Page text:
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Hot food trends and diets as we head toward spring

February 04, 2019
A cup of coffee and a glass of oat milk in Charleston's Gnome Cafe. Photo by Sarah Pack

The steaming cup of coffee in a downtown Charleston vegan cafe has a frothy, light-colored layer on top. It’s not cow’s milk. Or almond milk. Or even soy milk.

It’s oat milk, dubbed the new "it" milk alternative. “I haven’t seen that much of it in the Charleston area, but there’s been a lot of talk about it nationally,” says Debbie Petitpain at the Medical University of South Carolina, where she’s a dietitian with the food service company Sodexo.

“It’s essentially — if you were to soak your oats, you know how you make your oatmeal, how there is liquid creamy liquid that kind of comes off of it? That’s essentially what it is. It froths well, so it provides people a non-dairy alternative for a latte or a cappuccino.” 

The taste of oat milk has been described as neutral and close to real milk. It has less protein than cow's milk but more fiber. It’s a little thicker, too.

The rising popularity of oat milk is one of Petitpain’s food and drink trends to watch this year. So is a push toward more plant-based proteins. “This is becoming more popular as people look at sustainable nutrition. There have been a lot of improvements in making faux meat products. And there seems to be a rekindled interest in going back to the basic beans — making them more center of the plate instead of a side dish, and experimenting with some of the old varieties people have forgotten about.” 

Petitpain also predicts we’ll see more CBD-infused food and products. CBD, which stands for cannabidiol, is a chemical compound that comes from marijuana and hemp plants but won’t get you high. In Charleston, it has appeared in beer, cocktails, tea and everything from vape oil to lip balm.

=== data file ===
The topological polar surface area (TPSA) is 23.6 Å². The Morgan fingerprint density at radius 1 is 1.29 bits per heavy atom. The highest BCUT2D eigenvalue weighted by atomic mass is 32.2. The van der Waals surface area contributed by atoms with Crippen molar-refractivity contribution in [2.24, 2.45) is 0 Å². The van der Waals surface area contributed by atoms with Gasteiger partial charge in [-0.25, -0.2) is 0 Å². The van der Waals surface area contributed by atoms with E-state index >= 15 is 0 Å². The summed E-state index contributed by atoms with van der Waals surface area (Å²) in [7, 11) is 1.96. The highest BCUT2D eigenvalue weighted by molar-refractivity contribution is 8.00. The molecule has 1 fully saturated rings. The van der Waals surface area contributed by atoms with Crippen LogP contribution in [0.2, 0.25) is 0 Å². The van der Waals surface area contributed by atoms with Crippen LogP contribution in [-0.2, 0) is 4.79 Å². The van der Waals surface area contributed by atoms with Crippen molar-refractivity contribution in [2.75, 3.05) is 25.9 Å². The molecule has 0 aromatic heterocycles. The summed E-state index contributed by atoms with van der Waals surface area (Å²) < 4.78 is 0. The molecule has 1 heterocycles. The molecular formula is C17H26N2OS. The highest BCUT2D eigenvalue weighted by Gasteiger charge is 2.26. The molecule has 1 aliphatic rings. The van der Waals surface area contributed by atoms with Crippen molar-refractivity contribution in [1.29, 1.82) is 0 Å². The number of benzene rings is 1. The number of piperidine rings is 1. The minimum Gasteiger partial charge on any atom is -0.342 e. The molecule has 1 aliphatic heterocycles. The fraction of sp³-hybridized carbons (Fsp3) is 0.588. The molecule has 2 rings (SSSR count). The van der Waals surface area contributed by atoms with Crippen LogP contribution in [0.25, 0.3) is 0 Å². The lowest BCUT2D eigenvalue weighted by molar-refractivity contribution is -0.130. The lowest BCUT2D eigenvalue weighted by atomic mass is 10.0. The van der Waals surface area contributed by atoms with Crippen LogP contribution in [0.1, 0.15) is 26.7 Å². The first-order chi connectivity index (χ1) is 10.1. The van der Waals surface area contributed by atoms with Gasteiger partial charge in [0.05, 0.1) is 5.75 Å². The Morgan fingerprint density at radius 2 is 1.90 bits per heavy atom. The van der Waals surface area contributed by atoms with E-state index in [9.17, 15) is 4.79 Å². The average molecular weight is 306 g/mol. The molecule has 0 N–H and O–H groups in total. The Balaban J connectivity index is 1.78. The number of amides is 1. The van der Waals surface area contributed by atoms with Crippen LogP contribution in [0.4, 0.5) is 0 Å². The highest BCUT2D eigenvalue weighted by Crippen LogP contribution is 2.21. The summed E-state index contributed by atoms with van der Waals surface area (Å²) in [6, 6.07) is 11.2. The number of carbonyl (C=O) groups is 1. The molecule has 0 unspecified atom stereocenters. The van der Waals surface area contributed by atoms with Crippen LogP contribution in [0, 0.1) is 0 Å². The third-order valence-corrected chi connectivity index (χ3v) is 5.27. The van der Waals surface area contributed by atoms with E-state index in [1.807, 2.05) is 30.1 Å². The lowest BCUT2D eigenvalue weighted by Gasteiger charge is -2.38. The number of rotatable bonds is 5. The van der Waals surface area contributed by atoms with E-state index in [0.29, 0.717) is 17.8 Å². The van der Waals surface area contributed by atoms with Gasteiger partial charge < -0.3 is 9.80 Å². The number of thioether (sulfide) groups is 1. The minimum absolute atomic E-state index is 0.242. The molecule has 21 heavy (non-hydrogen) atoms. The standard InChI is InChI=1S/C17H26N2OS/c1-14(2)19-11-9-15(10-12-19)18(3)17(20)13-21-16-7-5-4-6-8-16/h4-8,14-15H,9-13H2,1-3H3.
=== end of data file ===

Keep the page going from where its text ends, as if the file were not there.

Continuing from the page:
“It is associated with a lot of health benefits, especially with helping people with anxiety and pain, and I think folks who suffer from anxiety and pain are really willing to go to great lengths to try to find something that will alleviate that,” Petitpain said. “I think that’s a lot of the motivator, not to mention people are just curious.”

She calls the research on CBD promising, but she’s not ready to recommend it just yet. “We just don’t have that robust body of research that we typically use before we make recommendations.”

When it comes to how we eat, Petitpain points to a couple of areas. “What is becoming super-trendy is intermittent fasting. There’s a large body of research that’s very interesting,” she said.

Intermittent fasting can take a lot of forms, including:

  • Only eating during an 8-hour window each day.
  • Restricting yourself to 500 or so calories two days a week and eating normally the rest of the time.
  • Fasting during the day and eating a big meal at night.

“There’s emerging research that shows it can help with blood sugar control and possibly weight loss,” Petitpain said. “And it can be a little more sustainable than just putting someone on a low-calorie diet forever, which can be overwhelming.”

She likes the idea of eating three meals a day with nothing in between. “That’s really good common sense I can get behind. Intermittent fasting is something I would support. The devil’s in the details. And it depends on your medical condition. Some people should not go extended periods of time without eating.

Petitpain also likes an older approach to eating that’s trending again, the Mediterranean diet. It was recently ranked the best diet overall by U.S. News & World Report’s panel of health experts.

“I just think as folks try other fad diets and find they’re difficult to sustain, the Mediterranean-style diet is very easy to sustain. It’s really rooted in a lot of vegetables and whole grains and liquid plant oils instead of the solid stuff. Some seafood, which for our neck of the woods is a great bonus. Maybe even that little moderate alcohol consumption,” she said.

“The good news is, there’s so much science that supports the health benefits. I celebrate the fact that it’s becoming so popular.”

About the Author

Helen Adams

Keywords: Fitness and Wellness